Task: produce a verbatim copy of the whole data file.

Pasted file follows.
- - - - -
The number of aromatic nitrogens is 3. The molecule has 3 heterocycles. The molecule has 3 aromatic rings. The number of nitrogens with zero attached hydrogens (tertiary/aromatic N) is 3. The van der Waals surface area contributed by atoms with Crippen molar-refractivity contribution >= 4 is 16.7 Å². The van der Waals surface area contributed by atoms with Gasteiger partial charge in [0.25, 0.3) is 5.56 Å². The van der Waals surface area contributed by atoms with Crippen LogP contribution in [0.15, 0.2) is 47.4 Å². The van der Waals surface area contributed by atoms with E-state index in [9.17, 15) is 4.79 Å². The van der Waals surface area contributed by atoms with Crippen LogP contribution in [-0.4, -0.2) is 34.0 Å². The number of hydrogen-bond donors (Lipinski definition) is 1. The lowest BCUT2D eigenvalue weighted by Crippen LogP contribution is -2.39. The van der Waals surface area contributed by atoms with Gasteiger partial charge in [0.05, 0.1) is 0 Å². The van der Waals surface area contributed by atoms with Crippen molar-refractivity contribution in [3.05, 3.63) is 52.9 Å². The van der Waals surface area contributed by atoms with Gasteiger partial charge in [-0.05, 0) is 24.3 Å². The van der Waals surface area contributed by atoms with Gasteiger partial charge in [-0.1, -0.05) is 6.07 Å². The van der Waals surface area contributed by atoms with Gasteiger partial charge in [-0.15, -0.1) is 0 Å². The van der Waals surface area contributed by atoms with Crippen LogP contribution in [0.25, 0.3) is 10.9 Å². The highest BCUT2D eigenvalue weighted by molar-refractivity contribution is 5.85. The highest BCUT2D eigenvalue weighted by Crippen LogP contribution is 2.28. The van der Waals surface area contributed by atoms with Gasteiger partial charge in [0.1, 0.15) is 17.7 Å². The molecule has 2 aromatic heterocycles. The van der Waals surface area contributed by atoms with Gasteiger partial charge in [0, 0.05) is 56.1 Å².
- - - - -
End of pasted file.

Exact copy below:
The number of aromatic nitrogens is 3. The molecule has 3 heterocycles. The molecule has 3 aromatic rings. The number of nitrogens with zero attached hydrogens (tertiary/aromatic N) is 3. The van der Waals surface area contributed by atoms with Crippen molar-refractivity contribution >= 4 is 16.7 Å². The van der Waals surface area contributed by atoms with Gasteiger partial charge in [0.25, 0.3) is 5.56 Å². The van der Waals surface area contributed by atoms with Crippen LogP contribution in [0.15, 0.2) is 47.4 Å². The van der Waals surface area contributed by atoms with E-state index in [9.17, 15) is 4.79 Å². The van der Waals surface area contributed by atoms with Crippen LogP contribution in [-0.4, -0.2) is 34.0 Å². The number of hydrogen-bond donors (Lipinski definition) is 1. The lowest BCUT2D eigenvalue weighted by Crippen LogP contribution is -2.39. The van der Waals surface area contributed by atoms with Gasteiger partial charge in [0.05, 0.1) is 0 Å². The van der Waals surface area contributed by atoms with Crippen molar-refractivity contribution in [3.05, 3.63) is 52.9 Å². The van der Waals surface area contributed by atoms with Gasteiger partial charge in [-0.05, 0) is 24.3 Å². The van der Waals surface area contributed by atoms with Gasteiger partial charge in [-0.1, -0.05) is 6.07 Å². The van der Waals surface area contributed by atoms with Gasteiger partial charge in [-0.15, -0.1) is 0 Å². The van der Waals surface area contributed by atoms with Crippen LogP contribution in [0.25, 0.3) is 10.9 Å². The highest BCUT2D eigenvalue weighted by molar-refractivity contribution is 5.85. The highest BCUT2D eigenvalue weighted by Crippen LogP contribution is 2.28. The van der Waals surface area contributed by atoms with Gasteiger partial charge in [0.1, 0.15) is 17.7 Å². The molecule has 2 aromatic heterocycles. The van der Waals surface area contributed by atoms with Gasteiger partial charge in [0, 0.05) is 56.1 Å².